Dental Emergencies

Knocked Out Baby Tooth

Once lost, baby teeth should not be put back into the mouth as it may possibly damage the growing permanent tooth. However, it is important to make sure no other teeth have been injured. Contact your pediatric dental office promptly.

Knocked Out Permanent Tooth

Find the tooth. Handle the tooth by the top (crown), not the root portion. You may rinse the tooth, but do not clean or handle the tooth unnecessarily. Try to reinsert it in the socket. Have the child hold the tooth in place by biting on a clean gauze or cloth. If you cannot reinsert the tooth, transport the tooth in a cup containing milk or water. Contact your pediatric dental office immediately or any nearest dental office available. Time is a critical factor in saving the tooth.

Toothache

Clean the area around the tooth thoroughly. Rinse the mouth with warm salt water or use floss to remove any trapped food or debris. If face is swollen, apply a cold compress or ice wrapped in cloth. Do not put heat or aspirin on the sore area. Take Children's Tylenol, Motrin, or Advil for pain and call your pediatric dental office to schedule an appointment.

Broken Tooth

Rinse dirt from the injured area with warm water. Apply a cold compress if there is swelling. Locate and save any broken tooth fragments. Immediate action may save the tooth, prevent infection, as well as reduce the need for extensive treatment. Contact your pediatric dental office immediately or any nearest dental office available.

Possible Jaw Fracture

Try to keep the jaw from moving by using a towel or handkerchief. Go directly to the nearest hospital emergency room.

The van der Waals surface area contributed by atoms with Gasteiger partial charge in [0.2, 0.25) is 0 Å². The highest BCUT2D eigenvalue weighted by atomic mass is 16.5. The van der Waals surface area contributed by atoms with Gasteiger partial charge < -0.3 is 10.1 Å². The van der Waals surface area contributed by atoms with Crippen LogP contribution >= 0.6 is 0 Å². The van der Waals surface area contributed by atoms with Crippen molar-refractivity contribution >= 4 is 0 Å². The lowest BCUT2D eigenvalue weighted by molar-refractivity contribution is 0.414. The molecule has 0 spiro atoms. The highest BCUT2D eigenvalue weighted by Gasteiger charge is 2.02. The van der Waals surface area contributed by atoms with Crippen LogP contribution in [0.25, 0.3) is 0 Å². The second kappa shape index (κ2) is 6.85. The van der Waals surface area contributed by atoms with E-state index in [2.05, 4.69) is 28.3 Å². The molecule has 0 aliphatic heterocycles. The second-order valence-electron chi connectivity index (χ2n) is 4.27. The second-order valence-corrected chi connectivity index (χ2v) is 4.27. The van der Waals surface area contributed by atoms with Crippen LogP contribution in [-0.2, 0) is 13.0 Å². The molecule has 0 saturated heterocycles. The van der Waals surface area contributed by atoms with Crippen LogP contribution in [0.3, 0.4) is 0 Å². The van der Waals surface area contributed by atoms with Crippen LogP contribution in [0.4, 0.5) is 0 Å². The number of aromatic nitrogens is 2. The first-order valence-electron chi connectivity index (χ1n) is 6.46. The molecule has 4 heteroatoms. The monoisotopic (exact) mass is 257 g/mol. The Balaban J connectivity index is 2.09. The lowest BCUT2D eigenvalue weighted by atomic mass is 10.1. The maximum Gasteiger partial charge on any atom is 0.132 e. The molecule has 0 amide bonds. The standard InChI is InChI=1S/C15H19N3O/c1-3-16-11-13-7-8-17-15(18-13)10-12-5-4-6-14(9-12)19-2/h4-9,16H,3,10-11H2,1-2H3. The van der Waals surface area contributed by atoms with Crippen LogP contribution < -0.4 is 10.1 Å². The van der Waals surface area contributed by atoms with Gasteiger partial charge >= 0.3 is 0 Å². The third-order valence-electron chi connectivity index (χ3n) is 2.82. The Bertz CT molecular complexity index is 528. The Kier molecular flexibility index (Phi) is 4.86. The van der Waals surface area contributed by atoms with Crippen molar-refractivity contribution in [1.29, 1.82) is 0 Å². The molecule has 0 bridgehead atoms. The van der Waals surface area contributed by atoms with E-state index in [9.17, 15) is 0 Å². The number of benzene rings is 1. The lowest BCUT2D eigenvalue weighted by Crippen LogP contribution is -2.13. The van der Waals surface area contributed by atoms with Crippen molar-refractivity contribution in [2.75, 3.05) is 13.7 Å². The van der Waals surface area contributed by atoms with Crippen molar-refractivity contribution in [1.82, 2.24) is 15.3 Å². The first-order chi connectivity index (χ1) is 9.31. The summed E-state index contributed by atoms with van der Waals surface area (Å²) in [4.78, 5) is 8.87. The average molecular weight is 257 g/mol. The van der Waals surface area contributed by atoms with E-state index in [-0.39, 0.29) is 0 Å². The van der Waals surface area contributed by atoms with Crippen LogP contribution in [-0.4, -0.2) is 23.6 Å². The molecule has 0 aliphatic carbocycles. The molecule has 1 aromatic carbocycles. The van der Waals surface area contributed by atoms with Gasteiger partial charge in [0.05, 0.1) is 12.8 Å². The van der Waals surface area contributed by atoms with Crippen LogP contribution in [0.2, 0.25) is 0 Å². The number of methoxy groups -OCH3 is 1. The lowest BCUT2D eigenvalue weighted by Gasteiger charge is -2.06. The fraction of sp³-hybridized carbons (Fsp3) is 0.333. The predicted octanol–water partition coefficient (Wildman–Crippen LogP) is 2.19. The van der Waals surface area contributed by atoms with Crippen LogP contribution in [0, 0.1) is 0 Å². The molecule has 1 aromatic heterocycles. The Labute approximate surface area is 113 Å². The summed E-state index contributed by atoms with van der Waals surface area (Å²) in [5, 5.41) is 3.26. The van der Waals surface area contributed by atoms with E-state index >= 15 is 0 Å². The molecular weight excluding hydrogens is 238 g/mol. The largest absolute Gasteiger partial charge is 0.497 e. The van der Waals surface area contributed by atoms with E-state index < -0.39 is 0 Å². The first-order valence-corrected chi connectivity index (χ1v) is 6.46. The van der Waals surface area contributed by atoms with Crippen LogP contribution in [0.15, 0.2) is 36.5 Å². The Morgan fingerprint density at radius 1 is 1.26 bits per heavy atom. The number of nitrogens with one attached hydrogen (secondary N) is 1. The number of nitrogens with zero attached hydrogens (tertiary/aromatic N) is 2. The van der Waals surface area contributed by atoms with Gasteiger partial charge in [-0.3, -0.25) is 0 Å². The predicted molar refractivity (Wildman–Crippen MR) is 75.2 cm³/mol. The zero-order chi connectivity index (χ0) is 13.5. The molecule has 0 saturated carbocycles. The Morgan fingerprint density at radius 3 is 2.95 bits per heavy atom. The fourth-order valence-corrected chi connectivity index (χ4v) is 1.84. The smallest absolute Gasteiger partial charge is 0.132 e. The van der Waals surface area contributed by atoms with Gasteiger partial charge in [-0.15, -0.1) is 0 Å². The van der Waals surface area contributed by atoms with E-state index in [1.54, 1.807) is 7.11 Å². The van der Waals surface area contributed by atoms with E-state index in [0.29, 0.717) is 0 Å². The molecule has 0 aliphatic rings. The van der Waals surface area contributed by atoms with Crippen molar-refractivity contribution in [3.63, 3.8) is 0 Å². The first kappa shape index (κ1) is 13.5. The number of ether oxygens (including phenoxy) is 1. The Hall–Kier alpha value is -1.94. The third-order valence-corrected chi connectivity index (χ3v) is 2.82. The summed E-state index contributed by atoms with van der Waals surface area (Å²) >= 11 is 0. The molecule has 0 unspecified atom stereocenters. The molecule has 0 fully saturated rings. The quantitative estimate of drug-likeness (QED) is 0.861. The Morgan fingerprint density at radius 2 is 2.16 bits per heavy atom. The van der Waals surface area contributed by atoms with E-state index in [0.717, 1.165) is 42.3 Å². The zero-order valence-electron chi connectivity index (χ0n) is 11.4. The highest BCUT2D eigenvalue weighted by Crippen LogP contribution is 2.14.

Cold/Canker Sores

Many children occasionally suffer from these sores. Since these sores usually take 1-2 week to resolve, over-the-counter preparations can give temporary relief. It these sores persist, a dental evaluation might be needed to rule out any systemic diseases.

Broken Braces and Wires

If a broken appliance can be removed earlier, take it out. If it cannot, cover the sharp or protruding portion with cotton balls, gauze or chewing gum.
Take the child to your orthodontist or pediatric dentist. Loose/broken appliances which do not bother the child don’t usually require emergency attention.

How to prevent dental injuries in general:

  • Help “child proof” your home my making sure your infant or toddler cannot find sharp objects to put in their mouth. Be sure that no electrical outlets or cords are within their reach as well as putting toys in safe areas.
  • For children who are just learning how to walk, make sure there are not sharp edges or corners on furniture around the house where they can fall on and hurt themselves. Place padding and use safety gates until your child has learned complete balance.
  • For outdoor activities, use straps that come with strollers and swings. Make sure he wears a helmet when he’s on his bike, scooter, skates or on playground equipment. Mouth-guards can also be used to reduce injuries during athletic activities.




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